VR Digest: Developers explore Windows Mixed Reality

The week's top VR news brought to you
pre-digested and ready for assimilation!
VR Digest: A VR newsletter brought to you by Studio Transcendent
written by John Dewar (@jstarrdewar) Issue 132 – August 10, 2017

VR Digest: A Virtual Reality newsletter brought to you by Studio Transcendent

Developers Explore Windows Mixed Reality

Developers have been receiving their Windows Mixed Reality devices since early last week and several interesting videos have been published showing the devices and the Windows VR user interface.

One of the most fascinating is simply the transition animation that plays when visiting a WebVR application in the Microsoft Edge browser.

There are actually a lot of slick transitions in the system, as you can see in this video, which shows how the “media room” in the “cliff house” transitions from interior to exterior mode, and how you can walk out of the nighttime media room area and into the daytime living room area.

UploadVR put up a video showing the Microsoft HoloTour app. It demonstrates some cool interface design work. For example, notice the small animated arrow that shows you where to look, and the photogrammetry foreground integrated into the 360 video giving the illusion of a position tracked video.

One developer even got ahold of the Microsoft tracked controllers and made an unboxing video.


AltspaceVR posted a touching video of users’ avatars describing how the community affected their lives.

In Issue 128, we wrote about Google’s Blocks, a simple answer to 3D modeling in VR. Google’s team has recently been experimenting with ways to animate objects and characters in Blocks. Senior UX engineer Logan Olson states that users will be able to “create expressive animations without needing to learn complex animation software.” [Road to VR]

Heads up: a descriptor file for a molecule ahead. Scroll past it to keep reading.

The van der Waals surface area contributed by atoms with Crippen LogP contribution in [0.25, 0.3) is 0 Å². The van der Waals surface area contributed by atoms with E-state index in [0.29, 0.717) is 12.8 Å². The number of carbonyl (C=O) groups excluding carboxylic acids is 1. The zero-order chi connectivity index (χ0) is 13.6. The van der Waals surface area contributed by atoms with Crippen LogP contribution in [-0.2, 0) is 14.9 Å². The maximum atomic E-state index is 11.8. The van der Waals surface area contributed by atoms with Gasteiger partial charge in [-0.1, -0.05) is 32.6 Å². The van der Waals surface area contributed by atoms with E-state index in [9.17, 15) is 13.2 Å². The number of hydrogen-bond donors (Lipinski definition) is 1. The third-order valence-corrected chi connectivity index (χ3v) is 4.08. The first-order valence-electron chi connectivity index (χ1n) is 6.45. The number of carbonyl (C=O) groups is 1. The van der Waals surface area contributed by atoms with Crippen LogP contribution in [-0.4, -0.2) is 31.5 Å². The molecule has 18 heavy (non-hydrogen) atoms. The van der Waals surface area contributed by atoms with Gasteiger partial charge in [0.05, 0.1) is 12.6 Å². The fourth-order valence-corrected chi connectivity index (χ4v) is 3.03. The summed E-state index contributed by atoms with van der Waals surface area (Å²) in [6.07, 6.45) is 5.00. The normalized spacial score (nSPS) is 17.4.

Unreal Engine released version 4.17. For VR developers, the release gives several interesting new capabilities. First is experimental ARKit support. There is also support for spectator mode in VR mode, meaning that the game screen can render a separate camera and UI for additional users outside the headset. This technique showed up in VR The Diner Duo and Keep Talking and Nobody Explodes. Finally, there is a new framework called “Composure” that is designed for real-time compositing. This isn’t immediately useful for VR, being designed for inserting real-time assets into cinematic backplates (here is an impressive example), but it looks as though it could be the basis for mixed reality compositing features.

This week’s release of the Firefox 55 update is an important one for VR users. The browser will support Rift and Vive through WebVR 1.1 right out of the box, no need to turn on a hidden developer setting. [Road to VR]

VR Digest™ is a Virtual Reality Newsletter brought to you by Studio Transcendent, a producer of premium Virtual Reality experiences. We publish weekly on Thursdays.

Subscribe Now
Copyright © 2017 Studio Transcendent, All rights reserved.